The ladies had taken their first few bites of Leyga’s hearty improvised dish, when an unfamiliar yet familiar knock landed on Navann’s door. Exchanging a concerned look with her guest, the retired nurse went to answer. Isten pushed in gently through the crack, looking and smelling like he’d been camping. There was a hint of rose perfume. Spoon in hand, Leyga screamed silently. Isten, smiling calmly, was ready to embrace his mother. Navann shut the front door.
“You’d just left our apartment when I got back, and this is the first other place I checked. I’m okay! I’ve just been through a lot, but it’s going to be okay. It was important, and I’m fine. I love you. I’m back.” Once emotions settled beneath his reassuring litany, Leyga figured out that her son had grown up. Her wonder overtook her alarm, and she let him talk.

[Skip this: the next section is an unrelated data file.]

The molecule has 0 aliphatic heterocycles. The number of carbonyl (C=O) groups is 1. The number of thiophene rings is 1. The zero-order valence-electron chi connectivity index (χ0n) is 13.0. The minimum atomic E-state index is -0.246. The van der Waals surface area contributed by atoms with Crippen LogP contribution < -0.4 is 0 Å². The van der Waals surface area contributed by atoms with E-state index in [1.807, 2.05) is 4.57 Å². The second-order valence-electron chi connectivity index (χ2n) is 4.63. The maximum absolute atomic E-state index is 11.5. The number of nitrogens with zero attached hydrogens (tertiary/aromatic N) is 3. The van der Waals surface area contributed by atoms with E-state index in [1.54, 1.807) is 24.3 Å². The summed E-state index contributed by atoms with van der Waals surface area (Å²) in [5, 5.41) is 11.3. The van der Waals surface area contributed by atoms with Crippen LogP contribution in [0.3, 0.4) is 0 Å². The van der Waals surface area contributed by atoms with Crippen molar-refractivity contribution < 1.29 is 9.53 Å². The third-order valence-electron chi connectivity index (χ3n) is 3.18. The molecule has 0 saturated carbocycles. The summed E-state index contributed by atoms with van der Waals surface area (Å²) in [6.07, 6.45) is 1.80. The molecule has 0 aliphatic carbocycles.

The older women took a seat, and Isten stood hovering at the edge of the table while he aired his state of being. “Some of us went and met the Strangers, and we joined thousands of people to neutralize a bioweapon held in development by the government. The Strangers are called Vedani. They wanted to do that with us, and for us – I guess some kids came up with it, both kinds of kids, and there were Aquarii that joined us.
“They’re a lot like us, more like us than the Aquarii, and really different. There were also some Aquarii there. Anyway, I’m not trying to convince you, and you don’t have to convince anyone. Everybody’s going to know.” The two listening at the table were taken aback, and coming to terms. “It was a really good trip, actually. We did it. Being younger, me and my bros were chosen for an early group to get sent homeward. I took that offer because I didn’t want to make you wait.”
Leyga’s hands were fixed around her bowl. This sank in for half a beat, and she lifted the bowl toward her son. “Do you want to eat?” The food was still warm enough.
They both laughed, and all three laughed. “Yes. Thank you.” Isten began stuffing his face.